New York: Lawyers for Boston bombings suspect Dzhokhar Tsarnaev have requested a further postponement to his highly anticipated terrorism trial, due to begin with jury selection on January 5.
In court papers filed at the US district court in the northeastern city of Boston, just two weeks before jury selection is due to commence, his legal team requested a September 2015 start.
Tsarnaev faces the death penalty if convicted over the April 15, 2013 attacks on the Boston Marathon that killed three people and wounded 264 -- the worst such incident in the US since 9/11.
In yesterday's written request, Tsarnaev's lawyers said they were struggling with the volume of material from prosecutors, finding it difficult to research his past overseas and concerned that the jury may deliberate around the second anniversary of the attacks.
"To commence trial as scheduled on January 5 would threaten both the fairness and finality of the proceedings," they wrote.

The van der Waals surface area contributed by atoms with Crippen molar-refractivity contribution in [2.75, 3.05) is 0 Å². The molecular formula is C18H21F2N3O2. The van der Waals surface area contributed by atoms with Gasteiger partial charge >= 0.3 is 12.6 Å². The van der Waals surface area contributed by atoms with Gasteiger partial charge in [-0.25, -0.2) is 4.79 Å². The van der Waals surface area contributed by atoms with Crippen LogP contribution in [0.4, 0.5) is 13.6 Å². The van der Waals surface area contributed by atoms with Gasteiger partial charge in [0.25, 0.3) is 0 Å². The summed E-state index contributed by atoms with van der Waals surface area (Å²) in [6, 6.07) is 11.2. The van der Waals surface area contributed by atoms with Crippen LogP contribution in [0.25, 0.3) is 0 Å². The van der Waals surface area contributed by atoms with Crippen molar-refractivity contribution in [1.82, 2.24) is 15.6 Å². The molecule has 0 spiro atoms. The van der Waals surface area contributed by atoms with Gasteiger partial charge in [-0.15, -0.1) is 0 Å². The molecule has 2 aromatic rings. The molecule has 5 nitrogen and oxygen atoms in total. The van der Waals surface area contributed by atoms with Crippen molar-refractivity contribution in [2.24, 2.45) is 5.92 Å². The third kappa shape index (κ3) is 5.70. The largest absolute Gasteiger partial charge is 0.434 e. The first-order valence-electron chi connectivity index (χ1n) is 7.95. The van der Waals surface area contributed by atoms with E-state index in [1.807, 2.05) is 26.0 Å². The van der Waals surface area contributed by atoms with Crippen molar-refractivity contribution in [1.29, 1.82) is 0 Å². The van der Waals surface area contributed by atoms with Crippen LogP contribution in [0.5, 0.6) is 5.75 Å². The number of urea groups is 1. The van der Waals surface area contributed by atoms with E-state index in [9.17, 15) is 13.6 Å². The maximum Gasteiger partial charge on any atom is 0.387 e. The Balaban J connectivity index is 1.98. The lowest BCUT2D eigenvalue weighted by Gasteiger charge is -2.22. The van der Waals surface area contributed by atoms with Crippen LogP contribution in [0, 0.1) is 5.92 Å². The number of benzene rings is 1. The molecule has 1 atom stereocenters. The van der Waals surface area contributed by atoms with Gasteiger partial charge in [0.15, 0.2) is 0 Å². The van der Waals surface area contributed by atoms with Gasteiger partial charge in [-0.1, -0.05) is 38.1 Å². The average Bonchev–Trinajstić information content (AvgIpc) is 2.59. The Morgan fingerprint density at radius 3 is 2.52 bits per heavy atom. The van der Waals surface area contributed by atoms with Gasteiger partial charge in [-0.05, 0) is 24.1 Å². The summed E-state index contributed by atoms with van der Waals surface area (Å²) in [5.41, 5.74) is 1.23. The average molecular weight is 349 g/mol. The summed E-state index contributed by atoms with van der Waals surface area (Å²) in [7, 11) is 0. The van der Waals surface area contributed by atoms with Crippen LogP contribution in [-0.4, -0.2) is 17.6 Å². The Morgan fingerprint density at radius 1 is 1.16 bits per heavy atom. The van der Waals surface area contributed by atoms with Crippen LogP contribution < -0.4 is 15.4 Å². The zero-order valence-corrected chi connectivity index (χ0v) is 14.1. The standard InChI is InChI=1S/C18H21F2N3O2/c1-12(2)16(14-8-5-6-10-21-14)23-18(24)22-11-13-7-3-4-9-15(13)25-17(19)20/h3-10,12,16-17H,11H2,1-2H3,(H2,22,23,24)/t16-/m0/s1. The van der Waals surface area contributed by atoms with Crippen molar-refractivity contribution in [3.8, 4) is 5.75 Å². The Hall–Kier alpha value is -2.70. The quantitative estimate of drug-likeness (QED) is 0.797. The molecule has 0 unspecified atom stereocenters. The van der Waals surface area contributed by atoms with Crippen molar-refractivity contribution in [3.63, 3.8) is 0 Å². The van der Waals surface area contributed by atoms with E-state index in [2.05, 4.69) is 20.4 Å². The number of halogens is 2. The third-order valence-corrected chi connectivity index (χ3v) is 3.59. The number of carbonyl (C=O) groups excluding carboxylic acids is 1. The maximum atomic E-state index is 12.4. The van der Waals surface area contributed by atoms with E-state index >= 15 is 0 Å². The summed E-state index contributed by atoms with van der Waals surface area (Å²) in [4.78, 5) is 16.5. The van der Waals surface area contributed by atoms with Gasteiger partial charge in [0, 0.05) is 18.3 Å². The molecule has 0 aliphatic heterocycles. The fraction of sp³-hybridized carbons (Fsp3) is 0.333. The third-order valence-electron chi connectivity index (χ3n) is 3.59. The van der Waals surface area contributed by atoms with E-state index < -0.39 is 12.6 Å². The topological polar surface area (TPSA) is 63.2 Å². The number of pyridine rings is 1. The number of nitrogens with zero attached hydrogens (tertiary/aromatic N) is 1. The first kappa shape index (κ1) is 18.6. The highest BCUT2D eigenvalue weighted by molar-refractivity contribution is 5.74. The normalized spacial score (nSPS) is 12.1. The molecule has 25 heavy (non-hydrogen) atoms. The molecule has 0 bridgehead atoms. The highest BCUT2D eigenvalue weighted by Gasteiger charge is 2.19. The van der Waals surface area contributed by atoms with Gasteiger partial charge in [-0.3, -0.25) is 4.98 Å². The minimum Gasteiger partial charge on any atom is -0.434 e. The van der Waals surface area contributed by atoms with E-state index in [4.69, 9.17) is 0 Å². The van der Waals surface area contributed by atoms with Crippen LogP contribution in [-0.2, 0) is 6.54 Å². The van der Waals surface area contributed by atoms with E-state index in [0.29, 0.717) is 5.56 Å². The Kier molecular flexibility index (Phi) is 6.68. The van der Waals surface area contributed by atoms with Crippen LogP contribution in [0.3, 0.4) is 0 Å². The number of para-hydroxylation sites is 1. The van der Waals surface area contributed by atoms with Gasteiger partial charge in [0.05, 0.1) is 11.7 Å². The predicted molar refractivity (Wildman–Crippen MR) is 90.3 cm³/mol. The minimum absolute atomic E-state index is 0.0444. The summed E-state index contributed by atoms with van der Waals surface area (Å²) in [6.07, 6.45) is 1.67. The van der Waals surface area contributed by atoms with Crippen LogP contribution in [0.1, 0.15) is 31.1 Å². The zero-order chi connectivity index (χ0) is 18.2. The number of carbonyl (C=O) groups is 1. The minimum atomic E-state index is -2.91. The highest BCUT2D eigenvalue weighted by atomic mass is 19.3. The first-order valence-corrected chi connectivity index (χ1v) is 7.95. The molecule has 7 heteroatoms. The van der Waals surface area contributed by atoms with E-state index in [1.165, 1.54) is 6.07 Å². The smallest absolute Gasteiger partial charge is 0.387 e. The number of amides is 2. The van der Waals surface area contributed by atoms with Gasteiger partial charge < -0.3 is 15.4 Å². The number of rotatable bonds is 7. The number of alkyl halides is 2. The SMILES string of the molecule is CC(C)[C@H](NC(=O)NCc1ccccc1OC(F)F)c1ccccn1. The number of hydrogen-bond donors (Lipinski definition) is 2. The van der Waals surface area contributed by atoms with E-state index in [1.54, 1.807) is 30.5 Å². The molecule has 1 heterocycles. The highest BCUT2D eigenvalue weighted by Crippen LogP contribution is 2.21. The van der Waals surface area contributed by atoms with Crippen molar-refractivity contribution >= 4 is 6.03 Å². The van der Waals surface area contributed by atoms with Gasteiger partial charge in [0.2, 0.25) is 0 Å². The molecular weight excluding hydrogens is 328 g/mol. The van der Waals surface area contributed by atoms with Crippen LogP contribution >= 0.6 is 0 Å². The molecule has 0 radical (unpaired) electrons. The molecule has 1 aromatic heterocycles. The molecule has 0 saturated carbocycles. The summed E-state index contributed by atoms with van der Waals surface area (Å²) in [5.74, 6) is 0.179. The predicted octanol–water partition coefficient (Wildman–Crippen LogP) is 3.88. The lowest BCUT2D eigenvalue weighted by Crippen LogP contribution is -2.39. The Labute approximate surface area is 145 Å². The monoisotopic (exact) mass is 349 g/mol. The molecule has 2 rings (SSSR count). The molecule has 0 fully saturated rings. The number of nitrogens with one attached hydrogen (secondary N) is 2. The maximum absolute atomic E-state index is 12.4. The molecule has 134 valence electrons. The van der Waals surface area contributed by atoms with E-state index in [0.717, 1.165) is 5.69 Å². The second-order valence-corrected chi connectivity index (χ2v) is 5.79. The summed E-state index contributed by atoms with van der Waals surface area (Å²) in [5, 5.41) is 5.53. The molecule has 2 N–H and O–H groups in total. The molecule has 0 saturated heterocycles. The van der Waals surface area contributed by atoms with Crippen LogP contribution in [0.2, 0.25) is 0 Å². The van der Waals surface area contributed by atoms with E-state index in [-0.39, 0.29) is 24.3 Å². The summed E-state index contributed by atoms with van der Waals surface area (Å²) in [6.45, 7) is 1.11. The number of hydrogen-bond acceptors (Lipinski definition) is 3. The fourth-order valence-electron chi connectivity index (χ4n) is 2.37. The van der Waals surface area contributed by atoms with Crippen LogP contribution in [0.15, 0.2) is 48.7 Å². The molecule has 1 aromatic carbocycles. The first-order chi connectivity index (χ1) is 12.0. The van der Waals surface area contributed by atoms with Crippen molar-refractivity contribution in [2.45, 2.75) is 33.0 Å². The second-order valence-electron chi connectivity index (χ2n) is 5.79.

"A September 2015 trial date would be most realistic and fair given the extraordinary complexity and international dimensions of this case. But any amount of additional time would afford counsel a better opportunity to address the challenges," they added.
Last Thursday 21-year-old Tsarnaev appeared in public for the first time in 17 months, attending what was supposed to be a final hearing before the trial gets under way.
He pleads not guilty to 30 charges.
The attacks plunged Boston's world-famous marathon into mourning and revived fears of terrorism in the United States more than a decade after the Al-Qaeda hijackings.
Judge George O'Toole has already delayed the trial once already from an initial start date of November 3.
A Muslim of part-Chechen descent, Tsarnaev emigrated with his family to the United States in 2002 from Dagestan and became a naturalized American citizen in 2012.
He spent his early childhood in Kyrgyzstan.
He is accused of carrying out the attacks alone with his brother, Tamerlan, who was killed in a shootout with police as the pair went on the run in the days immediately after the attacks.
Prosecutors say the brothers prepared bombs based on instructions in Al-Qaeda's English-language magazine "Inspire."